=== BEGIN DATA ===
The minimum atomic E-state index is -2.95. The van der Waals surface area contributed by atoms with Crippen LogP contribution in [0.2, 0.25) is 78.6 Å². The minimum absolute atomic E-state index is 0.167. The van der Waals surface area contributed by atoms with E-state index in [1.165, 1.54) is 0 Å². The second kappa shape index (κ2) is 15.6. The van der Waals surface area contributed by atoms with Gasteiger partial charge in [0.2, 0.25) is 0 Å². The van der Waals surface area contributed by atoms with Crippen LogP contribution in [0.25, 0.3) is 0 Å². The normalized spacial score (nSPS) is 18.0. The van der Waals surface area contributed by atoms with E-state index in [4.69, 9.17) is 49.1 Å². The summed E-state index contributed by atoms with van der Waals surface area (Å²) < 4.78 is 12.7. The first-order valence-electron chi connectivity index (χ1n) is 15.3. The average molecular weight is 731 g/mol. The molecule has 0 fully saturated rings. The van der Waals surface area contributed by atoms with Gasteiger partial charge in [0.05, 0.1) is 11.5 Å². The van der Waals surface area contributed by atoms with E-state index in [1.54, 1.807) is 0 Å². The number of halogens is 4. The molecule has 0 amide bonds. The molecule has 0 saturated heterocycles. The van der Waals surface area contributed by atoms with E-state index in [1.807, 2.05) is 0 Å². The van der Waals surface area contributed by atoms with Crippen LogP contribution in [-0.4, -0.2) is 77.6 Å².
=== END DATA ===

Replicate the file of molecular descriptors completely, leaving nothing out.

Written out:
The minimum atomic E-state index is -2.95. The van der Waals surface area contributed by atoms with Crippen LogP contribution in [0.2, 0.25) is 78.6 Å². The minimum absolute atomic E-state index is 0.167. The van der Waals surface area contributed by atoms with E-state index in [1.165, 1.54) is 0 Å². The second kappa shape index (κ2) is 15.6. The van der Waals surface area contributed by atoms with Gasteiger partial charge in [0.2, 0.25) is 0 Å². The van der Waals surface area contributed by atoms with Crippen LogP contribution in [0.25, 0.3) is 0 Å². The normalized spacial score (nSPS) is 18.0. The van der Waals surface area contributed by atoms with E-state index in [4.69, 9.17) is 49.1 Å². The summed E-state index contributed by atoms with van der Waals surface area (Å²) < 4.78 is 12.7. The first-order valence-electron chi connectivity index (χ1n) is 15.3. The average molecular weight is 731 g/mol. The molecule has 0 fully saturated rings. The van der Waals surface area contributed by atoms with Gasteiger partial charge in [0.05, 0.1) is 11.5 Å². The van der Waals surface area contributed by atoms with E-state index in [1.54, 1.807) is 0 Å². The number of halogens is 4. The molecule has 0 amide bonds. The molecule has 0 saturated heterocycles. The van der Waals surface area contributed by atoms with E-state index in [1.807, 2.05) is 0 Å². The van der Waals surface area contributed by atoms with Crippen LogP contribution in [-0.4, -0.2) is 77.6 Å².